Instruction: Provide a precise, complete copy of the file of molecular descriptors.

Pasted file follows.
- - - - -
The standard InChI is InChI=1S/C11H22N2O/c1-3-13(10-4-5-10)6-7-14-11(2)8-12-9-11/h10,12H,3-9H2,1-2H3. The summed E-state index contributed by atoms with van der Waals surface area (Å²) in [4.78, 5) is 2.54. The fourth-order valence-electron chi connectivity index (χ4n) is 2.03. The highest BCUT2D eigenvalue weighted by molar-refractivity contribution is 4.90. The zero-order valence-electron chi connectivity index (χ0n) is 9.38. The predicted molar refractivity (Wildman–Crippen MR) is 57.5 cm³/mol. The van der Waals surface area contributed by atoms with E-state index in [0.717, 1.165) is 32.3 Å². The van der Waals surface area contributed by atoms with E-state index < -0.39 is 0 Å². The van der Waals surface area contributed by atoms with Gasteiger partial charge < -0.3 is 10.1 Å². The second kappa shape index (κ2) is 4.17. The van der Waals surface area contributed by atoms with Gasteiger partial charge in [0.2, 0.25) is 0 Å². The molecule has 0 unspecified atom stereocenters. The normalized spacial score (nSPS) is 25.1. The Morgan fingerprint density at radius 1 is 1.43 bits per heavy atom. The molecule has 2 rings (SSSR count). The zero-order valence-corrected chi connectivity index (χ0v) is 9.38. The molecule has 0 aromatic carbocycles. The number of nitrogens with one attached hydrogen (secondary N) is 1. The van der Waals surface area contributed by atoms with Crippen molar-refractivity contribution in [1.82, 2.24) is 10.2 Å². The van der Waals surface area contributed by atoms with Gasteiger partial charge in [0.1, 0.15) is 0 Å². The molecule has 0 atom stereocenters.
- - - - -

The standard InChI is InChI=1S/C11H22N2O/c1-3-13(10-4-5-10)6-7-14-11(2)8-12-9-11/h10,12H,3-9H2,1-2H3. The summed E-state index contributed by atoms with van der Waals surface area (Å²) in [4.78, 5) is 2.54. The fourth-order valence-electron chi connectivity index (χ4n) is 2.03. The highest BCUT2D eigenvalue weighted by molar-refractivity contribution is 4.90. The zero-order valence-electron chi connectivity index (χ0n) is 9.38. The predicted molar refractivity (Wildman–Crippen MR) is 57.5 cm³/mol. The van der Waals surface area contributed by atoms with E-state index in [0.717, 1.165) is 32.3 Å². The van der Waals surface area contributed by atoms with E-state index < -0.39 is 0 Å². The van der Waals surface area contributed by atoms with Gasteiger partial charge < -0.3 is 10.1 Å². The second kappa shape index (κ2) is 4.17. The van der Waals surface area contributed by atoms with Gasteiger partial charge in [0.2, 0.25) is 0 Å². The molecule has 0 unspecified atom stereocenters. The normalized spacial score (nSPS) is 25.1. The Morgan fingerprint density at radius 1 is 1.43 bits per heavy atom. The molecule has 2 rings (SSSR count). The zero-order valence-corrected chi connectivity index (χ0v) is 9.38. The molecule has 0 aromatic carbocycles. The number of nitrogens with one attached hydrogen (secondary N) is 1. The van der Waals surface area contributed by atoms with Crippen molar-refractivity contribution in [1.82, 2.24) is 10.2 Å². The van der Waals surface area contributed by atoms with Gasteiger partial charge in [0.1, 0.15) is 0 Å². The molecule has 0 atom stereocenters.